Having been a user on Twitter for over a year now, I’ve seen much of what goes on between people and how people act.  Recently, there was a small scandal within a portion of Twitter-users: it was found out that a 45-year-old woman had been posing as a 17-year-old girl for a very long amount of time, and had thousands of people who both looked up to her, had spent much time conversing with her, and many of them cared for her.  This one person fooled thousands of people, and hurt them by what she did.  You might wonder how it’s possible for her to have done this. The answer?  The Internet.  Anyone can become anyone they want to become, and obviously it can last for a very long time.  There were people who got close enough to her that they texted her and talked with her on the phone.  These people were hurt, simply by her pretending to be someone she wasn’t.  The reason for me bringing this up is simple: you, and your family and friends, are never safe on the Internet. 
I was pretty excited when I first heard about the Amazon Kindle, although my excitement has since lowered a bit.  Basically, it is a decent-sized handheld electronic device onto which you can upload books for a lowered price than their price if you purchase them physically.  It’s actually a pretty nifty idea, and appealing to anyone who enjoys reading a good book.  Though the initial price for the device is rather hefty- $259 for the 6 inch and free two-day shipping for Valentine’s Day- but prices for books are priced significantly lower.  If you’re someone who is constantly buying books brand new, it’s a good investment.

Books are delivered wirelessly, directly to your Kindle, and are stored online at Amazon in case you ever need to download them again.  For just under $500, you could instead purchase the 9.7 inch Kindle DX which allows the storage of 3,500 books, while the original only holds 1,500.  Only.

I’ve become less interested in the Kindle because of the price, and also because I like picking up a good ‘ol book.  It seems like with the Kindle I would always be afraid of messing it up or breaking it, and after spending so much money on it, wouldn’t want to just be tossing it around my room when I get angry at something that happens in the book.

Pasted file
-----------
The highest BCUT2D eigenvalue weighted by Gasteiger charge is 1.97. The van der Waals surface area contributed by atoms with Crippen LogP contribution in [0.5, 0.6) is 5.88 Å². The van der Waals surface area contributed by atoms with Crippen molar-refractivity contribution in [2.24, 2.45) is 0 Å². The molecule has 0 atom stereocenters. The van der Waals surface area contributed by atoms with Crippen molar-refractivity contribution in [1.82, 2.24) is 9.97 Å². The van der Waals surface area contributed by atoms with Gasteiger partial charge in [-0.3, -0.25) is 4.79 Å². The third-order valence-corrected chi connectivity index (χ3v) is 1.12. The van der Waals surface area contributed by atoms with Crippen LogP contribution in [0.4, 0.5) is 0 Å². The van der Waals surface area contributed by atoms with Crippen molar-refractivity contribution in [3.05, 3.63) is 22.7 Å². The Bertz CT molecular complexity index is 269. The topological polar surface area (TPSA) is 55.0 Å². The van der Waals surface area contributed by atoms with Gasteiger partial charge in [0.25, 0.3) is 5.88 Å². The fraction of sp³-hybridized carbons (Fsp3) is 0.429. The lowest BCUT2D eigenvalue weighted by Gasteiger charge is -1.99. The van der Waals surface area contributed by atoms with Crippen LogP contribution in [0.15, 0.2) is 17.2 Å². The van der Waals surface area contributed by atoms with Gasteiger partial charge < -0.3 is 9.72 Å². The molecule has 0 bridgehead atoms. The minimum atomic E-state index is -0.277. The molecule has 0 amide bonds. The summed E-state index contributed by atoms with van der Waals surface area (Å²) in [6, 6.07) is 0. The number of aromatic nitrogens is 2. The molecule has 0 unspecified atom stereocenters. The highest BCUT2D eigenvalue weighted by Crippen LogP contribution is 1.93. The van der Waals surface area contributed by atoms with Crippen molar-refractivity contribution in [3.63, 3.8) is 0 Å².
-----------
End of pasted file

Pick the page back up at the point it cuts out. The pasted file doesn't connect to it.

Another pro for the Kindle, though, as well as Barnes & Noble’s e-bookstore, is carrying bite-sized books.  A division of the company Pearson (I know their company through textbooks), known as FT Press, has created “Elements and Shorts”.  Cheaply priced, Elements are 1-2 thousand word pieces of books, and Shorts are approximately 5,000 word essays.  Elements are being priced by FT Press at $1.99, and Shorts at $2.99.  Amazon has already jumped at the opportunity to offer the lowest price- Elements at $1.59 and Shorts at $2.39.

Timothy C. Moore, the publisher of FT Press, has stated that there are currently 242 titles available, with an estimated 500 by the end of the year.  While these books aren’t NY Times Best Sellers in fiction, they are major books in the Business genre, as well as others that are appealing to professionals who don’t have time to sit and read through a book for some fast advice.

While it seems like a good idea at first, I’m not quite sure how I feel about this.  It seems quite reasonable to provide books for professionals that don’t need an entire book to learn what they’re looking for.  However, if this program continues to expand, there is a very good chance it will soon include fiction books, which, in my opinion, isn’t a good idea.  Plenty of nonfiction books, like those already released for this program do not need to necessarily be read in their entirety, but fiction books, on the other hand…well, they do.